Setting was one of the story elements that I used to spend little time on when teaching story elements. Once the kids could identify the time, place, and duration of a story, that was it. On to more interesting topics. But lately I’ve noticed that story settings are an untapped source of material for teaching important, and complex, reading skills like close reading and making inferences.
There are two ways to go with this. First is by studying the setting details in a story that the kids are reading. The second way is to look at specific places and times and think about stories that might take place in that setting, maybe for a short narrative that the students will write themselves.
Studying the Setting of Story
SETTING DETAILS, SETTING WORDS
Using a story that the class has read, students can name the setting elements – the time, the place, and the duration of the story – and then locate details in the story as text-based evidence for their answer. Students can also look for words and phrases that the author uses to paint a picture of his setting. In addition to landscapes and buildings, students can take note of things like clothing and hair styles that give a clue to the time period and maybe the place as well.
DRAW THE SETTING, DRAW A SCENE
An activity that is always fun is for kids to locate as many details as they can for one setting in a story and then to draw the setting as they picture it. To make it a little more challenging, they could draw an actual scene (one event) from the story with characters in appropriate dress.
COMPARE THE SETTINGS
As a class, you could also make a list of different stories that the kids have read with similar settings. Then talk about the differences and similarities among the stories on the list. To follow up with some individual practice, kids could make a chart comparing the settings of two favorites.
Or, to bring in some map reading practice, kids could locate the settings on a map. This works especially well with a journey story. For example, after reading the novel Walk Two Moons, the class could map out the journey that Sal took with her grandparents.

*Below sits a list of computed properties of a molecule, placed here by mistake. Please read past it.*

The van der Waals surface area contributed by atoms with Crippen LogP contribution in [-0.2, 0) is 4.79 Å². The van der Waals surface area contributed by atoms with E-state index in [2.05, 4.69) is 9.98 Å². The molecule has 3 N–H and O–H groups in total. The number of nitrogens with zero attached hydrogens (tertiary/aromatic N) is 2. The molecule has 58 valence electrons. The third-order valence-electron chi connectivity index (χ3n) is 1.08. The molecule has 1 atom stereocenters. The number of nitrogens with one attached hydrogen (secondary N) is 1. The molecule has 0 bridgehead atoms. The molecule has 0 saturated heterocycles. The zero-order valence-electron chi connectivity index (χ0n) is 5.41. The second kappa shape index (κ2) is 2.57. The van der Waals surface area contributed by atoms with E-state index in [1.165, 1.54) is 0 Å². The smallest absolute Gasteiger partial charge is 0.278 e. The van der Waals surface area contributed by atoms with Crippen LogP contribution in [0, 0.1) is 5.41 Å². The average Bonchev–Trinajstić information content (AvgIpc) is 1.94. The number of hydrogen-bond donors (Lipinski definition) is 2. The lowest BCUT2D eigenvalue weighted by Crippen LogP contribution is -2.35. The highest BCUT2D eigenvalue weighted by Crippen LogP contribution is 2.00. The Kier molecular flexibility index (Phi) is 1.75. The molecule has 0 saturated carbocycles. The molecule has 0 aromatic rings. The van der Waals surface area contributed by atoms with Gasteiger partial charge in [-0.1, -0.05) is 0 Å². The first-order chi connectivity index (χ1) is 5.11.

Thinking about Settings for a Story of Their Own
START WITH A PHOTO
Photographs always seem to add interest to a lesson, and using photos of interesting places is a great way to lead students into thinking about the place in which they will locate their own story. For fictional narratives, photos that look a little bit mysterious work great. For personal narratives, kids could bring in a family photo to spark their memory of setting details.
CHANGE THE SETTING
Another way to use setting as an entry point for students own writing could be to ask students to suppose that a familiar story was set in a different time period. Classic stories that the kids will remember from their younger years work well for this as well as stories that they are reading this year. For example, ask the kids to suppose that a particular story was set in the future instead of the past, and then to write the revised story.
APPLY IT TO INFORMATIONAL TEXTS
Of course, settings are worth studying in informational texts as well as in fiction. Students can look at news articles, historical articles, or scientific ones for details about the time and the place. Just as with fiction, they can make note of setting details that the author uses to paint the scene. Kids could write a fictional story or a poem of their own using the setting from an informational article that they have just read.
PRACTICE WITH TASK CARDS
I’ve combined lots of these ideas into a set of task cards, my second set of story element cards. (The first one was “Characterization Kids.”) If you would like to see more information about this new set, check out Setting the Scene. The sample shown here includes one card for students to plan a setting for a story of their own, and one card for students to study the setting of a photograph.